4. Indianapolis at Philadelphia
THE SITUATION: Philadelphia led 19-17 early in the fourth quarter when two back-to-back challenges were used, one by each team.
THE PLAYS: On the first play, the Eagles faced a second-and-5 from the Colts 8-yard line. Michael Vick's pass to Jason Avant went for 7 yards to the 1. Philadelphia challenged the runner-broke-the-plane ruling, and the play was upheld. On the very next play, Vick went up the middle for a touchdown.
Indianapolis challenged the runner-broke-the-plane ruling, and the play was reversed. The Eagles had the ball second-and-goal from 1-yard line. Vick scored on the next play to give Philadelphia a 26-17 lead.
MY TAKE: Not often do you see back-to-back challenges and then a third consecutive play that might have been worthy of yet another.
Philadelphia's initial challenge was correctly upheld in replay as the runner was down short of the goal line. Indianapolis' challenge on the next play resulted in the ruling being reversed from a touchdown to the ball being dead at the 6-inch line. The next play, Vick ran a quarterback sneak and was ruled to have scored after a lengthy delay.
Why the delay? Many times on a goal-line play, the runner disappears into the pile and the linesman and line judge never see the ball. They have to go in, unpile players and see where the runner is. If the ball is beyond the plane at that time, they will then signal touchdown. If not, they rule the runner short. You can't make a ruling without seeing the ball. Therefore, these delays are impossible to avoid.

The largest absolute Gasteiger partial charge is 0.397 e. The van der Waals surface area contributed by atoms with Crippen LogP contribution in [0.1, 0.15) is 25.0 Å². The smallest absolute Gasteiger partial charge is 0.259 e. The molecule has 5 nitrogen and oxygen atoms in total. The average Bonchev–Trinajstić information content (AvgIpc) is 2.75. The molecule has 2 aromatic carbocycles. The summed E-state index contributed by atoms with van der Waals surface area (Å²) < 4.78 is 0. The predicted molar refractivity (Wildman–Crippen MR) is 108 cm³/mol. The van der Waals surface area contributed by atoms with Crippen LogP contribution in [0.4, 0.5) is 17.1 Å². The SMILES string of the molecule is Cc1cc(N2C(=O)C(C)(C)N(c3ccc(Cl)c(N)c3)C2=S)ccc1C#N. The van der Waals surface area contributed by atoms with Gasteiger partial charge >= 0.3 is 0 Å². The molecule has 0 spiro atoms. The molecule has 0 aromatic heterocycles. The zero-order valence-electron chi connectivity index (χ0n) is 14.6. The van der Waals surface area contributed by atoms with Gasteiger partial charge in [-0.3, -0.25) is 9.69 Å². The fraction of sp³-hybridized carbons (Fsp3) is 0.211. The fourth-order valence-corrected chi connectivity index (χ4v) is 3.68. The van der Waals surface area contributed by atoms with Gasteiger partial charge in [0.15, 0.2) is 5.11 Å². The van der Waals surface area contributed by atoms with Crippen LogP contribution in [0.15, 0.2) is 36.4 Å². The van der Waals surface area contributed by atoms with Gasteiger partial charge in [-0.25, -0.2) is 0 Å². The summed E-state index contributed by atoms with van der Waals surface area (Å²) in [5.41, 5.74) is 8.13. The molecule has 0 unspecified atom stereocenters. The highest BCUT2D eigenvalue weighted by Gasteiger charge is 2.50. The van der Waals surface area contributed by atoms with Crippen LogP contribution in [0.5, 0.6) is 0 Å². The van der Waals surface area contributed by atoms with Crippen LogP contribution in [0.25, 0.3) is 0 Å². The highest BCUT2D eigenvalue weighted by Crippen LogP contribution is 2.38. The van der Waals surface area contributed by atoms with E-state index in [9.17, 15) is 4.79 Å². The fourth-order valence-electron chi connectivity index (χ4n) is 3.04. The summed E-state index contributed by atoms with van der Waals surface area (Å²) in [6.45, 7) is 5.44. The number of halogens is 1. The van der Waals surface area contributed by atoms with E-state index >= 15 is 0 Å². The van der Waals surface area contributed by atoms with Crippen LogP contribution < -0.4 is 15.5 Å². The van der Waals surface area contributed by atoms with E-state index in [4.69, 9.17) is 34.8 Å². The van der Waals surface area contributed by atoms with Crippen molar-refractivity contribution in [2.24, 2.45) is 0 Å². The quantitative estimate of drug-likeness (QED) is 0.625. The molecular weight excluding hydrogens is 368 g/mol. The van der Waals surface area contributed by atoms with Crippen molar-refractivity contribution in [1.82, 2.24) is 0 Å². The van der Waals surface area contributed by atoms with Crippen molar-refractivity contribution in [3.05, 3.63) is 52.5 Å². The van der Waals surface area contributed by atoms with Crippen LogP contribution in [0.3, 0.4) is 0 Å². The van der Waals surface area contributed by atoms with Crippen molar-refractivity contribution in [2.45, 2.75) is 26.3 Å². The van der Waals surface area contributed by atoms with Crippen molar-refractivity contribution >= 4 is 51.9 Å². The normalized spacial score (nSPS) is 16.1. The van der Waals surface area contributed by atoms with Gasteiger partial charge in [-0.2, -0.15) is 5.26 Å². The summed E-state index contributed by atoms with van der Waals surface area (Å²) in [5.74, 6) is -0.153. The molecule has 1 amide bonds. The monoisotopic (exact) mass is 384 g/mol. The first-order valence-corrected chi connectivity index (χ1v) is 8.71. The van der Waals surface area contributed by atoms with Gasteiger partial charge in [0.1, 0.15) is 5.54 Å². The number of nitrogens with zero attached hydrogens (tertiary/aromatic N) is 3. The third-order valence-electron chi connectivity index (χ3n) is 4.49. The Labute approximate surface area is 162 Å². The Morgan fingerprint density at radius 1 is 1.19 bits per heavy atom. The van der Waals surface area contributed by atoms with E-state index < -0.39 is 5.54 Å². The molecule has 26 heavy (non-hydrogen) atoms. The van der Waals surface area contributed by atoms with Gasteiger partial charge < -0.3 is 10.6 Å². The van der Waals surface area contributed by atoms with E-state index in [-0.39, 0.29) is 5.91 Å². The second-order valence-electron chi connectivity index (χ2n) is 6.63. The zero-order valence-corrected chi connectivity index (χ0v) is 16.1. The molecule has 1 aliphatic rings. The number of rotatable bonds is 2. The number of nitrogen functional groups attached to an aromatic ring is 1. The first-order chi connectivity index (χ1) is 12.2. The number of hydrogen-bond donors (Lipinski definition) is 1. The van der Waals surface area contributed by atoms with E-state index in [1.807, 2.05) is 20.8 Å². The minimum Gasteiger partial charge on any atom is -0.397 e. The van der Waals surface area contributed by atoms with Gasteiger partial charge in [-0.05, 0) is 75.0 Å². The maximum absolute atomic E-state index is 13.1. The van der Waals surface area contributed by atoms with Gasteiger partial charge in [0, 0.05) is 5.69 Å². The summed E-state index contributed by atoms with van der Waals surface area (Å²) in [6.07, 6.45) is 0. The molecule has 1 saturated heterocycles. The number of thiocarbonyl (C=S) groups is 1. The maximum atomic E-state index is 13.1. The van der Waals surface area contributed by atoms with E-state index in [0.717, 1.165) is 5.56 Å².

5. Miami at Baltimore
THE SITUATION: Baltimore kicked off after taking a 10-7 lead on its first possession of the second quarter.
THE PLAY: Billy Cundiff kicked off 75 yards and the ball went five yards deep into the Miami end zone. Nolan Carroll muffed the catch and it was recovered by teammate Lex Hilliard, who was one yard deep in the end zone. It was ruled a touchback.
MY TAKE: Interesting play that involves a question as to whether thisa touchback or a safety.
First thing to look at is that the kicking team put the ball into the end zone by virtue of the kickoff. Carroll's muff propelled the ball toward the goal-line. If the ball had gone out into the field of play before being recovered by Hilliard, it would have been deemed a safety because Hilliard would be charged with putting the ball into the end zone.
Remember — when a runner is carrying the ball into the end zone, the ball just has to break the plane for a touchdown. When the ball is being carried out of the end zone, the entire ball must cross the plane and enter the field of play before any ruling of a safety can be considered.